Your New Neighbors

The United States has promised to admit 17,000 Iraqi refugees next year, up from 12,000 this year. (This figure pales in comparison to the burden shouldered by Syria, Jordan, and other neighboring countries of Iraq, which have taken in 1.5 million Iraqis.) The Center for Immigration Studies reports that 1.6 million legal and illegal immigrants, many of whom are economic refugees, settle in the United States each year. The Center predicts that if immigration continues at current levels, the nation’s population will increase by 167 million (56 percent)  by 2060, with immigrants and their descendants accounting for 63 percent of the increase. But immigration will not continue at current levels. Instead, as a result of climate change, it will most certainly increase as increasing refugee populations look for places to relocate.

What does it mean to be the host country of refugees? First there is an economic burden, as health care, education, and social service resources are increasingly tapped. Second there is the burden of social unrest caused when large numbers of desperate people suddenly pour into an area and begin to consume already scant resources.

Planet of Refugees?

Climate change will bring refugee status and the burden of refugee hosting to people in all parts of the world. The UN has warned that the numbers of refugees are again on the rise, and that climate change is creating a new type of refugee. Antonio Guterres, the UN High Commissioner for Refugees explains: “Climate change is today one of the main drivers of forced displacement, both directly through impact on environment—not allowing people to live any more in the areas where they were traditionally living—and as a trigger of extreme poverty and conflict.” The Christian Aid Agency predicts that there will be a total of one billion people displaced by climate change by 2050.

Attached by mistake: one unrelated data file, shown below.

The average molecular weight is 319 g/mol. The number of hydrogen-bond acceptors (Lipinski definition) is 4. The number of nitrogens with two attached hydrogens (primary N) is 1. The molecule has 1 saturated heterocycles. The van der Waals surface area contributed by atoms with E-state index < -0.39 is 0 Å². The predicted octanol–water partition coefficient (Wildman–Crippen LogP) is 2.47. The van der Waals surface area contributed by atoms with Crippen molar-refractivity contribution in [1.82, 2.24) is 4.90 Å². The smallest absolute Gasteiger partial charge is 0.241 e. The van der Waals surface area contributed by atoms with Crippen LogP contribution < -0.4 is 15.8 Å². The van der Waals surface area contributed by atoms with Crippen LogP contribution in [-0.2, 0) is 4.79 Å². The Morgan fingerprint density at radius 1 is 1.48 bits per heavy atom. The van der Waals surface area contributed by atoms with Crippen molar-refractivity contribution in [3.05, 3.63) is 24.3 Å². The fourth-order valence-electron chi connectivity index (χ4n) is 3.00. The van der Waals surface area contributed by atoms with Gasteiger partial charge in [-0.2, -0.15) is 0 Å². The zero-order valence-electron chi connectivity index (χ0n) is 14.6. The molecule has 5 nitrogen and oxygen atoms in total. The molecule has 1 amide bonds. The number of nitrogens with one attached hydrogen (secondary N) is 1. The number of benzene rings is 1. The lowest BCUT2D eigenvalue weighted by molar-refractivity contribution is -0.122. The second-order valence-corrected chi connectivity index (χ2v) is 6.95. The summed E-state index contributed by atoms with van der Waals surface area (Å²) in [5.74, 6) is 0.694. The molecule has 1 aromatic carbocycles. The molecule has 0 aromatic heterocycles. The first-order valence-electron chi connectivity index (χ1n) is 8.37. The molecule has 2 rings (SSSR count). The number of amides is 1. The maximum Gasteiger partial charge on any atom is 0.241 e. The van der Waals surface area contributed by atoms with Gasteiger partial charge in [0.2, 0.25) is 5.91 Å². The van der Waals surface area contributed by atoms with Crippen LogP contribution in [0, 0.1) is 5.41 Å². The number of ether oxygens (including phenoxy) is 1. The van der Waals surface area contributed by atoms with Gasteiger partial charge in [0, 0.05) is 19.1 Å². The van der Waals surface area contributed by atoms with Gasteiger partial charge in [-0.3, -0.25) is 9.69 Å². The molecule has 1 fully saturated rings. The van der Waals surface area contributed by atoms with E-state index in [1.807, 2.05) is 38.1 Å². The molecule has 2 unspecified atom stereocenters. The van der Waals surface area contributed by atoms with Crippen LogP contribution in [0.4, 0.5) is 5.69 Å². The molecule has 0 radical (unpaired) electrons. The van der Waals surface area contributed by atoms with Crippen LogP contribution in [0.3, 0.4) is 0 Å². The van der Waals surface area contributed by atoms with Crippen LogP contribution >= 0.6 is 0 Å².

Where are all the displaced people going to go? You can be sure that refugees are coming to your neighborhood, if you remain lucky enough to still have one. And the refugees will not just be human. We will be seeing refugees of every species in search of hospitable places on earth, looking for food, looking for water, looking for shelter.

If climate change remains unchecked, we are all in danger of becoming refugees from Planet Earth. Except there is no other place to go.

Image by Tracy Hunter, Creative Commons license, 2007.

©2008 ProgressiveKid